What’s his mother done to him?

You can tell a lot about a man’s be­hav­iour from the way he was brought up – and the re­la­tion­ship he has with his mother in par­tic­u­lar, is re­spon­si­ble for more than you might imag­ine

Marie Claire (South Africa) - - CONTENTS - Words MARIE-CLAIRE DORK­ING and NI­COLE MOW­BRAY @MarieDork­ing @nicole­mow­bray

AS GEMMA FLIPPED open her boyfriend Chris’s suit­case, she was sur­prised by the colour-coded rows of folded jumpers, di­vided by lay­ers of tis­sue. In Ber­lin for a ro­man­tic mini-break, Gemma couldn’t com­pre­hend this neat-freak sys­tem as the work of her messy boyfriend. But Chris hadn’t packed the suit­case – it was the work of his mother.

Moth­ers-in-law: we laugh about them, we moan about them, but scratch be­neath the sur­face and there’s a far more com­plex psy­chol­ogy at play. The rst voice a baby boy hears and the rst face he recog­nises is that of his mother. As he gets older, his mother’s re­la­tion­ships with men – hus­band, fa­ther, friends – are the most com­pelling ex­am­ples of how men in­ter­act with women. This has a piv­otal im­pact on a son’s per­son­al­ity, be­hav­iour and self­es­teem, and can de­ter­mine not only what he thinks about him­self but also what he thinks about women in gen­eral.

‘His mother is the rst woman a boy loves,’ says Kate Stone Lom­bardi, au­thor of The Mama’s Boy Myth (R277, Pen­guin Put­nam). ‘There­fore, much of the way a man views women is shaped by this foun­da­tional re­la­tion­ship.’ So what does this mean for you?

The smother mother

Re­la­tion­ship psy­chol­o­gist Jac­qui Mar­son pre­dicts that a man with an anx­ious or over­bear­ing mother, like Gemma’s boyfriend, will both be at­tracted to that kind of re­la­tion­ship – be­cause that’s what he knows as love – and re­pelled by it. ‘He may be in­con­sis­tent in his be­hav­iour,’ she says. ‘At rst he may seem lov­ing and attentive, but later he may be­come un­avail­able. Sud­denly he has a lot on at work and you can’t get hold of him.’ She says of­ten sons of smother moth­ers be­come worka­holics, pos­si­bly to es­cape the fuss­ing at home. But Kate says there are pos­i­tive per­son­al­ity traits that can emerge, too. ‘If a mother’s re­la­tion­ship with her son is hands-on in a pos­i­tive, healthy way, it’s the best thing that can hap­pen to boys,’ she says. ‘They’ll do bet­ter in school, form stronger friend­ships and have bet­ter men­tal health. They tend to have emo­tional in­tel­li­gence and strong com­mu­ni­ca­tion skills. These are guys who like women, and who can com­mu­ni­cate well with them.’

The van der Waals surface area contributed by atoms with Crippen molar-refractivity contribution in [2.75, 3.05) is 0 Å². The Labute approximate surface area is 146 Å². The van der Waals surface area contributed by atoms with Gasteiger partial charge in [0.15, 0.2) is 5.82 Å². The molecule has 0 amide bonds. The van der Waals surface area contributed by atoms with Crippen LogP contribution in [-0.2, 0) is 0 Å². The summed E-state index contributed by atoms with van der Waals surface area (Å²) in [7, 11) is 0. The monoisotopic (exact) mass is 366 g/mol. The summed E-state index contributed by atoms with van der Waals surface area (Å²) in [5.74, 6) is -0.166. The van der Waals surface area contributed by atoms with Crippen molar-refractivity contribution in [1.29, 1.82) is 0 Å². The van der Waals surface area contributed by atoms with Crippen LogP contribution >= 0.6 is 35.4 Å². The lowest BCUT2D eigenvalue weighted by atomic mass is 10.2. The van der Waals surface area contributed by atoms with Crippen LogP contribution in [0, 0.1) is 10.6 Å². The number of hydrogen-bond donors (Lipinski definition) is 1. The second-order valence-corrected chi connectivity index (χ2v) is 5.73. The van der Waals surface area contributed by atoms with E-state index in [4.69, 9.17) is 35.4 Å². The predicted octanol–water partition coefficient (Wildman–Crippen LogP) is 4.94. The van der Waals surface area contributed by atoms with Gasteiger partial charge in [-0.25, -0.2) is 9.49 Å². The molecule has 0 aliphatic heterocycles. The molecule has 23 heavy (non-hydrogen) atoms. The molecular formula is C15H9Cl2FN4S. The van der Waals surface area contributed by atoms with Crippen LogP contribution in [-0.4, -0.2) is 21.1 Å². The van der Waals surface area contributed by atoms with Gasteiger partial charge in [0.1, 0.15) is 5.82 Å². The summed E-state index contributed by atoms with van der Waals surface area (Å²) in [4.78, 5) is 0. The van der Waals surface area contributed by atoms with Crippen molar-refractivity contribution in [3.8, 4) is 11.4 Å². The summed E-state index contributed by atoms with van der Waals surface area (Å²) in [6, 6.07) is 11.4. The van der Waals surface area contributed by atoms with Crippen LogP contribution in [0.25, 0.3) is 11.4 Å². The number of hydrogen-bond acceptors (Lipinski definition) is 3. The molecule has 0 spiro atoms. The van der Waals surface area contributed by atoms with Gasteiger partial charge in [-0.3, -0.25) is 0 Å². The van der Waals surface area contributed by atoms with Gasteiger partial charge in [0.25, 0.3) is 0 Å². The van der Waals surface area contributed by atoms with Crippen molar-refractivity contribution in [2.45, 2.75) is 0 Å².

How­ever, if the re­la­tion­ship is more over­bear­ing than healthy, there’s a chance he may in­herit his mother’s neu­rotic ways. Some­thing Susie, 34, a GP, identi es in her hus­band, Ben. ‘He speaks to her ev­ery day – she goes nuts if she can’t get hold of him,’ Susie says. ‘He nds her sti ing, but caters to her ev­ery whim. She was con­stantly fuss­ing over him and his brother when they were grow­ing up, and as a re­sult he’s a wor­rier – turn­ing the smallest thing into a cri­sis. He runs a busy ER de­part­ment, but she still doesn’t think he’s as ca­pa­ble as he is.’

The dis­tant or ab­sent mother

Sur­pris­ingly, a man who has a dis­tant mother, ei­ther emo­tion­ally or phys­i­cally, may ex­pe­ri­ence a sim­i­lar im­pact

to that of a smother mother. Jac­qui says, ‘He may have felt in­se­cure – her dis­tance might have left him con­fused about a ec­tion. He will likely crave the lov­ing close­ness he didn’t get, but on the ip side, too much in­ti­macy might make him re­treat.’ Kate agrees: ‘If a mom pushes her son away per­haps be­liev­ing he needs to toughen up , the les­son he’s learned is that the woman he loves and is de­pen­dent on has pushed him away. Is it any won­der those boys of­ten grow up with com­mit­ment and anger is­sues?’ Kate says that boys with dis­tant moms of­ten have prob­lems with re­la­tion­ships. ‘They might not trust women. If a boy re­ally dis­so­ci­ates him­self from his mom, he tends to have a more frag­ile sense of what it means to be a man, which can get in­ter­nalised as con­tempt for women.’